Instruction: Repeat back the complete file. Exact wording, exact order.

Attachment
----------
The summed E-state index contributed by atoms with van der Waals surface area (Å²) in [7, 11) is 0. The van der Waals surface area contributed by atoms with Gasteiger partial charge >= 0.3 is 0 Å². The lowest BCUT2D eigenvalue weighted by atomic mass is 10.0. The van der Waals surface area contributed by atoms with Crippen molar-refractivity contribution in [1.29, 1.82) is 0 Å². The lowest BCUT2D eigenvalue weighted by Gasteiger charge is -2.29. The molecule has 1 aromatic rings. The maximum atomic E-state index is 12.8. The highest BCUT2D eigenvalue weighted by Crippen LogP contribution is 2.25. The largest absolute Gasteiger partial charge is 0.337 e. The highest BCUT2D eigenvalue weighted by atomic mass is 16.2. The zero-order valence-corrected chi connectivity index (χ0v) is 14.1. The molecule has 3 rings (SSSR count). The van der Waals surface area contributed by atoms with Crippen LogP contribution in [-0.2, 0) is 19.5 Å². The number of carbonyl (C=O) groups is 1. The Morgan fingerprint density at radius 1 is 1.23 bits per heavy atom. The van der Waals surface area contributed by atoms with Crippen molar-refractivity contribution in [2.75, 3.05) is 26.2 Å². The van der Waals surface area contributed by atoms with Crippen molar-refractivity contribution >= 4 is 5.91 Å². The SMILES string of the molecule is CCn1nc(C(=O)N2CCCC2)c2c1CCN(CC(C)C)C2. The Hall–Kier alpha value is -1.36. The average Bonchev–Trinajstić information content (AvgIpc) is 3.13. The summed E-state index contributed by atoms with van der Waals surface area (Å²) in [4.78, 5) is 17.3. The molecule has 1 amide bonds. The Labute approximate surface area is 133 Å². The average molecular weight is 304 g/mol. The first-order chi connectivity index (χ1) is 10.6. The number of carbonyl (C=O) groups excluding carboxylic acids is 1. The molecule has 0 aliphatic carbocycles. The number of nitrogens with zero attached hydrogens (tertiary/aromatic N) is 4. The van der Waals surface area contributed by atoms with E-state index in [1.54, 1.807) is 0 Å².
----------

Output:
The summed E-state index contributed by atoms with van der Waals surface area (Å²) in [7, 11) is 0. The van der Waals surface area contributed by atoms with Gasteiger partial charge >= 0.3 is 0 Å². The lowest BCUT2D eigenvalue weighted by atomic mass is 10.0. The van der Waals surface area contributed by atoms with Crippen molar-refractivity contribution in [1.29, 1.82) is 0 Å². The lowest BCUT2D eigenvalue weighted by Gasteiger charge is -2.29. The molecule has 1 aromatic rings. The maximum atomic E-state index is 12.8. The highest BCUT2D eigenvalue weighted by Crippen LogP contribution is 2.25. The largest absolute Gasteiger partial charge is 0.337 e. The highest BCUT2D eigenvalue weighted by atomic mass is 16.2. The zero-order valence-corrected chi connectivity index (χ0v) is 14.1. The molecule has 3 rings (SSSR count). The van der Waals surface area contributed by atoms with Crippen LogP contribution in [-0.2, 0) is 19.5 Å². The number of carbonyl (C=O) groups is 1. The Morgan fingerprint density at radius 1 is 1.23 bits per heavy atom. The van der Waals surface area contributed by atoms with Crippen molar-refractivity contribution in [2.75, 3.05) is 26.2 Å². The van der Waals surface area contributed by atoms with Crippen molar-refractivity contribution >= 4 is 5.91 Å². The SMILES string of the molecule is CCn1nc(C(=O)N2CCCC2)c2c1CCN(CC(C)C)C2. The Hall–Kier alpha value is -1.36. The average Bonchev–Trinajstić information content (AvgIpc) is 3.13. The summed E-state index contributed by atoms with van der Waals surface area (Å²) in [4.78, 5) is 17.3. The molecule has 1 amide bonds. The Labute approximate surface area is 133 Å². The average molecular weight is 304 g/mol. The first-order chi connectivity index (χ1) is 10.6. The number of carbonyl (C=O) groups excluding carboxylic acids is 1. The molecule has 0 aliphatic carbocycles. The number of nitrogens with zero attached hydrogens (tertiary/aromatic N) is 4. The van der Waals surface area contributed by atoms with E-state index in [1.54, 1.807) is 0 Å².